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I was tightly strapped into a hot, noisy open cockpit car going 140 mph down the long front straight of a raceway located near the desert town of Willow Springs, Calif.
Bouncing around a few inches to my right was my competitor, who was matching my speed. I tried to watch him, even as my helmet bounced around from the wind.
Turn one was a hard left, with a slight banking. It had to be taken a lot slower than we were going. If I beat the other driver into that turn, it would put me in a good position for the next four turns. That thought crossed my mind, as well as my strong belief that second place is just the first loser. In a split second, I decided to go for it, but I did so in a calculated fashion.
This concept is not only applicable to driving a racecar, but to the business of running your chiropractic practice. A lot of your success will involve a willingness to take calculated risks.
Hey! Wait a minute… Hang onto your seat belts! Does risk-taking make you uncomfortable? Let us explore that mind set.
The reason most people are unwilling to take calculated risks is that they are reluctant to push the comfort limits of their perceived operating envelope.
Actually, your comfort zone is limited only by your perceptions, and your perceptions can limit your world. If you’re willing to push at the walls of your comfort zone and go deeper into a turn, i.e., open your own practice, change your operating protocols, or present your chiropractic beliefs to an audience, you’ll expand your world and more easily accomplish your goals.
Yes, the idea here is to take a risk, but make it a calculated risk. When your data show a good chance of success, you will have that success. I am not recommending foolish risk-taking. Courage is a handy commodity; however, it must partner up with forethought and analysis. Otherwise, your courageous move becomes denial of the risk.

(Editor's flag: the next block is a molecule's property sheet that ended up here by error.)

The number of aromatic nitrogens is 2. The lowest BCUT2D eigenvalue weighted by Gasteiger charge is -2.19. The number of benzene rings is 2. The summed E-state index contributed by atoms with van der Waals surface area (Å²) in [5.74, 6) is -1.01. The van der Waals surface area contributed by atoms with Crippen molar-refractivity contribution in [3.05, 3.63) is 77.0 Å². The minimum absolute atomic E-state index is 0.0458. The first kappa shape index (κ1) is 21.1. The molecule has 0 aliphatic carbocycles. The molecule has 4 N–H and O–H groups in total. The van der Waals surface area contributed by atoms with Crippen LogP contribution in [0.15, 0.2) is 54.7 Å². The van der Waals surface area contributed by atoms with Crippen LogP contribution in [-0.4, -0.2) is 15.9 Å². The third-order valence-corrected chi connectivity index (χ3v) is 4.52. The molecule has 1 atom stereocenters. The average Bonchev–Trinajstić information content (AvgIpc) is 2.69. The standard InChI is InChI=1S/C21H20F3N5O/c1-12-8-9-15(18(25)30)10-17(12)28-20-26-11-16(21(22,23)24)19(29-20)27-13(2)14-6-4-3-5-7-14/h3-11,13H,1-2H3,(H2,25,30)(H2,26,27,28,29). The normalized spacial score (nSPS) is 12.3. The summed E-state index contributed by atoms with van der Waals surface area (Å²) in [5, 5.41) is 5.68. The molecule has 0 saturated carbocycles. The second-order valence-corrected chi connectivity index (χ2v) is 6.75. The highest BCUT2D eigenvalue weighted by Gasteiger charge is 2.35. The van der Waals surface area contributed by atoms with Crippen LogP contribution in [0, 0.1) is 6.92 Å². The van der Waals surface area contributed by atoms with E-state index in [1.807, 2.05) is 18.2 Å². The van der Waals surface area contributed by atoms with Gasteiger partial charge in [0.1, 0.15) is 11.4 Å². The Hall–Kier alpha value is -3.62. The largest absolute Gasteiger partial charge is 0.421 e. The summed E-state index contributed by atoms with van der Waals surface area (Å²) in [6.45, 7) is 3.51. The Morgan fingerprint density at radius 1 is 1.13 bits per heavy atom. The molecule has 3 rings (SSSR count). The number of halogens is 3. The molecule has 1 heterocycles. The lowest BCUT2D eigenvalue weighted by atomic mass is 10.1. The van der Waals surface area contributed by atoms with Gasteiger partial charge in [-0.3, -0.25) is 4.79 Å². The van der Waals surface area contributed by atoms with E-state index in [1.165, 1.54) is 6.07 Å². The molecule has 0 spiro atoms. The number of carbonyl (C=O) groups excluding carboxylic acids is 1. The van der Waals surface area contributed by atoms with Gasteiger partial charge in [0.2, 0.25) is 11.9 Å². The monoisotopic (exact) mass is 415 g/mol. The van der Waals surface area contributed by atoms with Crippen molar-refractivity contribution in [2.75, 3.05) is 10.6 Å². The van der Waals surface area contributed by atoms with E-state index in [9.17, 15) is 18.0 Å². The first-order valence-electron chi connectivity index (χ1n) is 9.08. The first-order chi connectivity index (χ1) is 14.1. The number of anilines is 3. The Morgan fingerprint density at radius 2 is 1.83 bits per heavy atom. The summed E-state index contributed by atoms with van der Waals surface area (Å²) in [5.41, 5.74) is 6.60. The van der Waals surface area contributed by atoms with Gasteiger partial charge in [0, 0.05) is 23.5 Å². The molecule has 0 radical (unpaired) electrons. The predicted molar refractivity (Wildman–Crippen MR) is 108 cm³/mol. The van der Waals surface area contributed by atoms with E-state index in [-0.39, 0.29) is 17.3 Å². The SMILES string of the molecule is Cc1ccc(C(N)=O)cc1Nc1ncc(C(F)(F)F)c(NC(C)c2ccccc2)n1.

As the modified saying goes, “God grant me the serenity to accept the things I cannot change, the courage to change the things I can, and the weaponry to make the difference.” Your “weapons” are forethought and analysis.
Denying risk reminds me of the person who jumped off a 10-story building. As he whizzed past the sixth floor, someone looked out the window and hollered, “How’s it going?” The falling person yelled back, “So far, so good!” That is denial.
When you stretch your perceived boundaries and are willing to take a calculated risk, you will always be ahead of the person who is afraid to make that risk decision. You must also not let failure hinder your decision-making.
You must be unafraid of failure in order to take full advantage of your courage. Winners are wary, but not afraid to lose. After all, who wants to fail? (I know I don’t!) However, the majority of people who fail do so because they are afraid of the imagined consequences of their failure.
It doesn’t take too many pieces of cheese sliding off your cracker before you realize that error by omission is worse than an error by commission. You have to be willing to try something without letting the fear of failure, peer embarrassment, or anything else along those lines, stop you.
Success does not have to be dramatic; it can be celebrated in inches. When you decide to act, if your decisions result in success by just a few percentage points, you will make progress.
“OK,” you may ask, “but how do I minimize the chances of failing when I make that risky decision?”